Q: What led you to CENS?
A: I began by volunteering in the kitchen at weekends. I am not the best cook in the world, but wanted to help where I was needed and luckily there was another volunteer who took the lead with the meals, so I just helped with the prep! I didn’t start volunteering with the intention of working at CENS, it all sort of happened by chance really. I remember having a bad day at the office where I was working, and I emailed Marina (the manager) to ask if there were any other volunteering positions available and she suggested I interview for the position of Project Worker. It was a gamble as I didn’t have much experience in this sector at the time, but I was familiar with CENS and knew it was somewhere I would enjoy working. I’m glad I took the leap because once I started my new role, I never looked back.
Q: What made you want to work at CENS?
A: I wanted to do something I really believed in, and I knew that working for a charity, supporting people in the way CENS does, would make me feel I was part of something positive. Throughout my months of volunteering, I saw first-hand that CENS was helping change people’s lives, and that was really exciting to me. I also liked the culture, always feeling supported by my colleagues, and even though I work alone during a shift, I know someone will always be there at the end of the phone to offer suggestions or advice if I need it.
Q: What does a typical day look like for you?
A: I usually arrive at CENS at 8.50am and spend about half an hour with the previous project worker. This gives us a chance to catch up and go over anything that needs doing urgently. There are lots of odd jobs and plenty of paperwork to get done throughout the day which I try to fit in when I can. Even though I work at the weekend, the phone is busy with people wanting to refer in, so I take initial referrals or signpost out when appropriate. I also try to catch up with every resident to find out how they are and where they are with their move-on plans. I work during the weekends when the residents can stay in all day, so some shifts are hectic but mainly my shifts are quieter than the project workers who work during the week.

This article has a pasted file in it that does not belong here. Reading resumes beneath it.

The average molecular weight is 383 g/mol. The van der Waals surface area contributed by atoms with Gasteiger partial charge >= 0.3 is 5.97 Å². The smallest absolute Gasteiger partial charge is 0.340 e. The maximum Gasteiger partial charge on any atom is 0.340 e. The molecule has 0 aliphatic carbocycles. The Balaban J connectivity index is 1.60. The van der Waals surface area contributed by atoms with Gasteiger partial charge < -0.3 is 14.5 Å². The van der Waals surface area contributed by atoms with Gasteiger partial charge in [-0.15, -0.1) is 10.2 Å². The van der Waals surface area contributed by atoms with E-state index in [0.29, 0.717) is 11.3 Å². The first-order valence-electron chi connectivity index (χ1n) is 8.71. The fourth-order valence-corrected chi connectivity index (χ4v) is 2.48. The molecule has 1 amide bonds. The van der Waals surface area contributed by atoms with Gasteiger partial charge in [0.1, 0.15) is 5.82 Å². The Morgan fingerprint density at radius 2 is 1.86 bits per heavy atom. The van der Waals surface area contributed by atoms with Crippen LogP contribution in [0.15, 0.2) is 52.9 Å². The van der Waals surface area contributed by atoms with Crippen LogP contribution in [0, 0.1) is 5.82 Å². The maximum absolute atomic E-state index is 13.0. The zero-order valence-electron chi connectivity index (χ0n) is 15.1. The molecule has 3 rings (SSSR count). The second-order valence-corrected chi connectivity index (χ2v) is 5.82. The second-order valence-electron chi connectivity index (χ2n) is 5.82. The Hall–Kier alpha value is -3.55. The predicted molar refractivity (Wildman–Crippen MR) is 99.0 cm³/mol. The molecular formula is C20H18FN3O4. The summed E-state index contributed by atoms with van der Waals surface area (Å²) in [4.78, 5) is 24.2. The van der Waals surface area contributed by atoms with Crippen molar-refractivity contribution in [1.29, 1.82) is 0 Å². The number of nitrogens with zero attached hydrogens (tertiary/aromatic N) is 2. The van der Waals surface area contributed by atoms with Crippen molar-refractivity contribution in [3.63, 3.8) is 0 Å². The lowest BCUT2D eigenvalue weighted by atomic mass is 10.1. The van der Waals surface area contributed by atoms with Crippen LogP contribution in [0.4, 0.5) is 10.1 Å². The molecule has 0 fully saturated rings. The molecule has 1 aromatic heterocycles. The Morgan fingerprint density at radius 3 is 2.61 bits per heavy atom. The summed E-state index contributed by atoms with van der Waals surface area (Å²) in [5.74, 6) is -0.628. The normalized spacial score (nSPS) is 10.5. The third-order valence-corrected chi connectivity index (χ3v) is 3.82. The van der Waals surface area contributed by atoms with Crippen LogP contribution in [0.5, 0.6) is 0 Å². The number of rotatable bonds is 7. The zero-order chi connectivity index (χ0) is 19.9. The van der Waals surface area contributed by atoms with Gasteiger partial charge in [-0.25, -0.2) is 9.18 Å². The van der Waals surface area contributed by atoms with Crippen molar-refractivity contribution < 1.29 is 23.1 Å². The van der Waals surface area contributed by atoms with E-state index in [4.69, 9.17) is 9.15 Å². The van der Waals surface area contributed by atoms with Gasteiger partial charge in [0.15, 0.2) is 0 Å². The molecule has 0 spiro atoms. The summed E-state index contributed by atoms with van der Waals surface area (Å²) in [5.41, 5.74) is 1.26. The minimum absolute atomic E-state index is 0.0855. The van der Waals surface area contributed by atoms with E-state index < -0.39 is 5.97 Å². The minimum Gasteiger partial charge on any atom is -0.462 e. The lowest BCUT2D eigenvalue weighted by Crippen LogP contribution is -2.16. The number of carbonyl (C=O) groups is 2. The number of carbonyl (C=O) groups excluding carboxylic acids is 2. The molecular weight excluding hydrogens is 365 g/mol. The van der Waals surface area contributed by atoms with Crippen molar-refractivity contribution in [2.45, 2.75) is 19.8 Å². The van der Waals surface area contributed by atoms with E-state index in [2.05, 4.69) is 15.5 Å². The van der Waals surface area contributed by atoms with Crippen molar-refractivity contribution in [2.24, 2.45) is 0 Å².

Q: What is the best thing about being a project worker?
A: The best thing is seeing people move on to more permanent accommodation. I enjoy watching people who have come to CENS with nothing, and then, with support, see them take responsibility for helping themselves start again. It takes such strength to do that and it’s not easy, but it can be done.
Q: What is the hardest thing about your job?
A: Knowing that not everyone who needs help will be able to get it is really hard. There are lots of times when I have to turn people away from the door and that is something I still find challenging.
Q: How do you relax in your spare time?
Q: I think relaxing after a shift is really important, as I can take work home with me sometimes. I’ve recently started running, and while it’s not the most relaxing thing in the world it definitely helps me to switch off and ground myself back into the moment.
Q: What is your most memorable experience since working at CENS?
A: There have been so many! But the one that springs to mind is when the residents made me a birthday cake – I was really touched.
Q: What 3 things do you need to be a good project worker?
A: Empathy, boundaries, and resilience.
Q: What future developments would you like to see at CENS?
A: I think an in-house counsellor would be good for some residents. As project workers, we’re always there to listen and be supportive but I think a properly qualified therapist could help even more. I’d also like to link up with more voluntary opportunities for the service users.
Q: What do you think is the biggest contributor to homelessness?
A: Hard one to answer as each person’s circumstances are unique but I’d say more affordable housing would definitely help.